Women who suffer with breathing problems during sleep could be at higher risk of developing dementia
Older women who suffer with apnoea – a sleep disorder that reduces oxygen levels in the brain – are 50 per cent more likely to develop dementia or cognitive impairment than women who sleep well.
US researchers suggest that conditions such as apnoea affect up to 60 per cent of older people. These findings could have a huge impact on public health, especially as there are treatments for sleep apnoea.
‘The increased risk for cognitive impairment associated with sleep-disordered breathing opens a new avenue for additional research,’ says Dr Kristine Yaffe, University of California, who carried out the study.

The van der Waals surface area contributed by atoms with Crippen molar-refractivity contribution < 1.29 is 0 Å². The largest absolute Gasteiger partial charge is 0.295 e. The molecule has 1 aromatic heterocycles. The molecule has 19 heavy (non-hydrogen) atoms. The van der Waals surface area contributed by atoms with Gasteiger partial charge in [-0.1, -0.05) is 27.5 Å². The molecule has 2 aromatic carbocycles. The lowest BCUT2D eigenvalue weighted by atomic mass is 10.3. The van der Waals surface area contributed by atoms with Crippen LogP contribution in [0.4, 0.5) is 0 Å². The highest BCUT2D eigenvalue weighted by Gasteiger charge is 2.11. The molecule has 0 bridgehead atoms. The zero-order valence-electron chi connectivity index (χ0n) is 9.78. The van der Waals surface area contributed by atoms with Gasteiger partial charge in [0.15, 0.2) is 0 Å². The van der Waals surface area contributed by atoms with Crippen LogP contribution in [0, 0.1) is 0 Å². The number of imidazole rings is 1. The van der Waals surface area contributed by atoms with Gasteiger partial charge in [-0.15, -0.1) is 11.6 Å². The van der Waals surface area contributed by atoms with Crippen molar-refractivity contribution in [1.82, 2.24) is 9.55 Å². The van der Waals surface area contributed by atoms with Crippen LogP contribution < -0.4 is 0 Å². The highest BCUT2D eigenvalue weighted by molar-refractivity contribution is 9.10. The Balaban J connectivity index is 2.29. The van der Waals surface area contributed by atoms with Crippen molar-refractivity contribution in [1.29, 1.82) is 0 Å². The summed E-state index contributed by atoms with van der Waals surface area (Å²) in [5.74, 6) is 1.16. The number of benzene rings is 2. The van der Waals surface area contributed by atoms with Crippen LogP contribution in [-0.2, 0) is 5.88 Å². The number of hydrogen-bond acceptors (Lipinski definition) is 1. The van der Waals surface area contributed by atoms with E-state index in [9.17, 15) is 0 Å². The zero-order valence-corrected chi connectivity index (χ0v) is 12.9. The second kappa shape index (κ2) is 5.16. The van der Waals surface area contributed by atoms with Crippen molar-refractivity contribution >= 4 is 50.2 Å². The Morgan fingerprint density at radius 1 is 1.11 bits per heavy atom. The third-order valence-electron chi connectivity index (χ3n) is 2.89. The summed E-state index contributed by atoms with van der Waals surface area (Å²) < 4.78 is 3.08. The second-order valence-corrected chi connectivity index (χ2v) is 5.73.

The study of 300 women with an average age of 82 years measured the number of times their breathing was interrupted or briefly ceased while they were asleep, and levels of oxygen deprivation in the brain.
One third of the women met the criteria for sleep-disordered breathing and after more than four years of follow-up, 36 per cent of the women developed mild cognitive impairment or dementia.
At least half a million Britons suffer from obstructive sleep apnoea and Dr Anne Corbett, research manager at the Alzheimer’s Society, says: ‘It is vital that we identify and treat breathing disorders during sleep to help reduce the risk of dementia in later life.
‘People can cut down on their likelihood of developing dementia by up to a third by eating a good diet, keeping a healthy weight and taking regular exercise. It’s also important to get your blood pressure and cholesterol checked regularly.’